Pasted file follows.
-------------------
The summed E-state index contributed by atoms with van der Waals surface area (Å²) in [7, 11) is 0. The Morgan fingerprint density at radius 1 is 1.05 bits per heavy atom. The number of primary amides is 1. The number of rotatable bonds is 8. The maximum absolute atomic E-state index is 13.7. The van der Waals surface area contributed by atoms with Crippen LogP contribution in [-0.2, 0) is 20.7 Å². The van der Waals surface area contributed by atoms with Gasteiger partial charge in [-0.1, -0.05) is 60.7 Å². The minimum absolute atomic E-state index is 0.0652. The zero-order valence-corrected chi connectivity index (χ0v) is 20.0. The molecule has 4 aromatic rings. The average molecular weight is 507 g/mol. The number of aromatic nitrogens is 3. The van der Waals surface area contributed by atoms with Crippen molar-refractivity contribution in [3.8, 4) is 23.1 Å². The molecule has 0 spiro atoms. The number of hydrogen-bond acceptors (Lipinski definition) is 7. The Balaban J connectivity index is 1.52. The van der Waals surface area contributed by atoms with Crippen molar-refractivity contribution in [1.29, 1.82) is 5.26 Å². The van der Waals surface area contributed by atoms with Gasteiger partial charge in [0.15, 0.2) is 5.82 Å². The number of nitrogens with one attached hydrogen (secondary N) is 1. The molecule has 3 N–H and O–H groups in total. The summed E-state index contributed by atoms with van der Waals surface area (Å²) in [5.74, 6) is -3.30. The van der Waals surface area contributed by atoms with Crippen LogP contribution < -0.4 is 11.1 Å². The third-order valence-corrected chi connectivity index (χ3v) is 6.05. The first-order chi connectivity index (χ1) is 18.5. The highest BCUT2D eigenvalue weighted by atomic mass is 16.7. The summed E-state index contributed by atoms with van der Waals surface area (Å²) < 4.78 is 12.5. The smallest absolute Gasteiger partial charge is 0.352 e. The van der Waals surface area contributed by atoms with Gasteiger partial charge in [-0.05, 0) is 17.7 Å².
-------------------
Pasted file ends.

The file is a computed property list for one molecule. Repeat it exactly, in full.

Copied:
The summed E-state index contributed by atoms with van der Waals surface area (Å²) in [7, 11) is 0. The Morgan fingerprint density at radius 1 is 1.05 bits per heavy atom. The number of primary amides is 1. The number of rotatable bonds is 8. The maximum absolute atomic E-state index is 13.7. The van der Waals surface area contributed by atoms with Crippen LogP contribution in [-0.2, 0) is 20.7 Å². The van der Waals surface area contributed by atoms with Gasteiger partial charge in [-0.1, -0.05) is 60.7 Å². The minimum absolute atomic E-state index is 0.0652. The zero-order valence-corrected chi connectivity index (χ0v) is 20.0. The molecule has 4 aromatic rings. The average molecular weight is 507 g/mol. The number of aromatic nitrogens is 3. The van der Waals surface area contributed by atoms with Crippen molar-refractivity contribution in [3.8, 4) is 23.1 Å². The molecule has 0 spiro atoms. The number of hydrogen-bond acceptors (Lipinski definition) is 7. The Balaban J connectivity index is 1.52. The van der Waals surface area contributed by atoms with Crippen molar-refractivity contribution in [1.29, 1.82) is 5.26 Å². The van der Waals surface area contributed by atoms with Gasteiger partial charge in [0.15, 0.2) is 5.82 Å². The number of nitrogens with one attached hydrogen (secondary N) is 1. The molecule has 3 N–H and O–H groups in total. The summed E-state index contributed by atoms with van der Waals surface area (Å²) in [5.74, 6) is -3.30. The van der Waals surface area contributed by atoms with Crippen LogP contribution < -0.4 is 11.1 Å². The third-order valence-corrected chi connectivity index (χ3v) is 6.05. The first-order chi connectivity index (χ1) is 18.5. The highest BCUT2D eigenvalue weighted by atomic mass is 16.7. The summed E-state index contributed by atoms with van der Waals surface area (Å²) < 4.78 is 12.5. The smallest absolute Gasteiger partial charge is 0.352 e. The van der Waals surface area contributed by atoms with Gasteiger partial charge in [-0.05, 0) is 17.7 Å².